New Washington Post-ABC News polling on the 2016 Republican presidential race makes one thing very clear: Every GOPer who has even a hint of ambition for national office is likely to run in two years time. Why? Because the field is remarkably frontrunner-less, meaning that every Ted, John and Rob can make a plausible case to activists and donors that they are going to eventually be the guy.

Check out the field without Mitt Romney, who isn't running, included:

For those of you counting, that's 13 candidates who take somewhere between 15 percent and one percent of the vote.  Another 14 percent of respondents -- good for second place (!) behind former Florida Gov. Jeb Bush -- want someone else or have no opinion.

National polls of a race whose first vote won't be cast for another fourteen months should be taken as a test not of electoral viability but of name identification. That is, when asked who they will support in a race that is two years and one election away, people tend to choose not necessarily who they will really vote for when the time comes but rather whatever name comes to their mind when being asked the question.

Even though this poll isn't predictive, it is telling.  Two of the top three candidates -- Bush and former Arkansas Gov. Mike Huckabee -- are, at best, 50-50 shots at running. (Bush is entirely unreadable; Huckabee seems smart enough to understand that he had his presidential moment in 2008.) The only other person pulling double digits is Kentucky Sen. Rand Paul, a status due, at least in part, to voters' familiarity with his last name because of his father's two presidential bids in 2008 and 2012.

The simple fact is that this is a historically wide-open Republican field. As Dan Balz noted over the weekend: "For the first time in a long time, there is neither an heir apparent (George H.W. Bush in 1988, Bob Dole in 1996, John McCain in 2008, Romney in 2012) nor a dominant first-time candidate (George W. Bush in 2000)."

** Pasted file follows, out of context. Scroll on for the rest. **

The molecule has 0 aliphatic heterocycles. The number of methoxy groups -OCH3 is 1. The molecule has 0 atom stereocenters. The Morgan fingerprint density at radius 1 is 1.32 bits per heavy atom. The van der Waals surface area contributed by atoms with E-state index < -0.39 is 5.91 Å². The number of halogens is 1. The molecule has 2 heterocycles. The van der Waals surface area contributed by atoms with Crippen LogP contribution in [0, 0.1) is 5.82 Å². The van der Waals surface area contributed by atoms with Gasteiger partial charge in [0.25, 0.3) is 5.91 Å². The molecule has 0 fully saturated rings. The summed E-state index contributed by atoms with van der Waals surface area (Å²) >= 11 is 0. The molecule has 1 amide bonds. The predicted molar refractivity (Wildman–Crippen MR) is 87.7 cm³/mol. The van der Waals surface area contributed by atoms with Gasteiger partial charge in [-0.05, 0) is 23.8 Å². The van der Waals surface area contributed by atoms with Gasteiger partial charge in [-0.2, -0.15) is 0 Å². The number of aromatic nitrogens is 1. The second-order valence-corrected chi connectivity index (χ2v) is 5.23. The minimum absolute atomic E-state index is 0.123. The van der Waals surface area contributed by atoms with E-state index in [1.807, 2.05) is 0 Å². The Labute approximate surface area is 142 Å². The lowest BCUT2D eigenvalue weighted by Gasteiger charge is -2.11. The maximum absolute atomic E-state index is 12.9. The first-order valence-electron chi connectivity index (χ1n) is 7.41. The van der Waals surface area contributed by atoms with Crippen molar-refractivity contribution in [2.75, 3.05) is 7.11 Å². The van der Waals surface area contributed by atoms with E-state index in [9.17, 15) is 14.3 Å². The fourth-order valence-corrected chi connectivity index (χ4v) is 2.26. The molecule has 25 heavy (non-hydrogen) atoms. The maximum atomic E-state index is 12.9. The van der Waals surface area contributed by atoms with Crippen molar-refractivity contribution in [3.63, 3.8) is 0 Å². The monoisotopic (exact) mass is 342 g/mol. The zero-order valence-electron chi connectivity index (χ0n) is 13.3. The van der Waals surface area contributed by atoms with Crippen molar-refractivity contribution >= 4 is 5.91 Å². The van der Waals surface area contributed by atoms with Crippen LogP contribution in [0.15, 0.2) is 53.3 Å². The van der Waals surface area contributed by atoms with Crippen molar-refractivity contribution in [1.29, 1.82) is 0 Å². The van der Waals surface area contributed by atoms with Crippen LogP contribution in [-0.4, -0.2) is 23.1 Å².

So, if you are, say, Ohio Gov. John Kasich (2 percent), Texas Sen. Ted Cruz (4 percent) or Ohio Sen. Rob Portman (0 percent) or really anyone else with an 'R' after his or her name, you should look at this poll and think: I have a decent shot at being the Republican presidential nominee in 2016. Because, you do.

That fact is affirmed by more than just the lack of a well-known frontrunner.  Look at the "top" candidates -- and their flaws.

* Jeb Bush: Supports Common Core and immigration reform

* Rand Paul: His views on foreign policy are ripe for opposition research.

* Mike Huckabee: Economic record as governor of Arkansas has made him an enemy of fiscal conservatives like the Club For Growth.

* Paul Ryan: Almost certainly not running.

* Marco Rubio: The face of the Senate's immigration reform bill.

* Chris Christie: Time for some traffic problems in Fort Lee.

* Ben Carson: Um....

* Rick Perry: You don't get a second chance to make a first impression.

Now, flawed candidates in the eyes of the party base win nominations all the time. Witness Mitt Romney and John McCain in 2012 and 2008, respectively. My point is not that one of the people mentioned above won't be the nominee but rather that all of them have significant hurdles they will have to overcome to be their party's standard-bearer in 2016. No one in this field scares anyone out of it -- with the possible exception of Bush who would likely thin the field somewhat (Rubio would likely get out, Kasich might reconsider.)

The long, long list of potential presidential candidates stretches to 26 names. Now, let's assume that only half that number run. It would still be the largest Republican field in more than four decades. And, the trend line on size of fields is moving toward bigger. In 1980, seven GOPers ran for the chance to take on President Jimmy Carter.  In 1988, it was six.  By 1996, double digits (10) had been reached. In 2000, 2008 and 2012, 12 people ran each time.

The prospect of a massive field is catnip for political junkies but will strike fear and anxiety in the hearts of Republican strategists -- led by party chairman Reince Priebus -- who have gone out of their way to try to massage the nominating process in a way that will produce a nominee quickly against Hillary Clinton.  There is, of course, always the possibility someone in the field -- either a name we already know or one we aren't thinking of -- catches fire and surges through the primary field and to the nomination. But, it's increasingly obvious that such a candidate will have to navigate through a historically large field of would-be rivals, spending money and political capital every step of the way.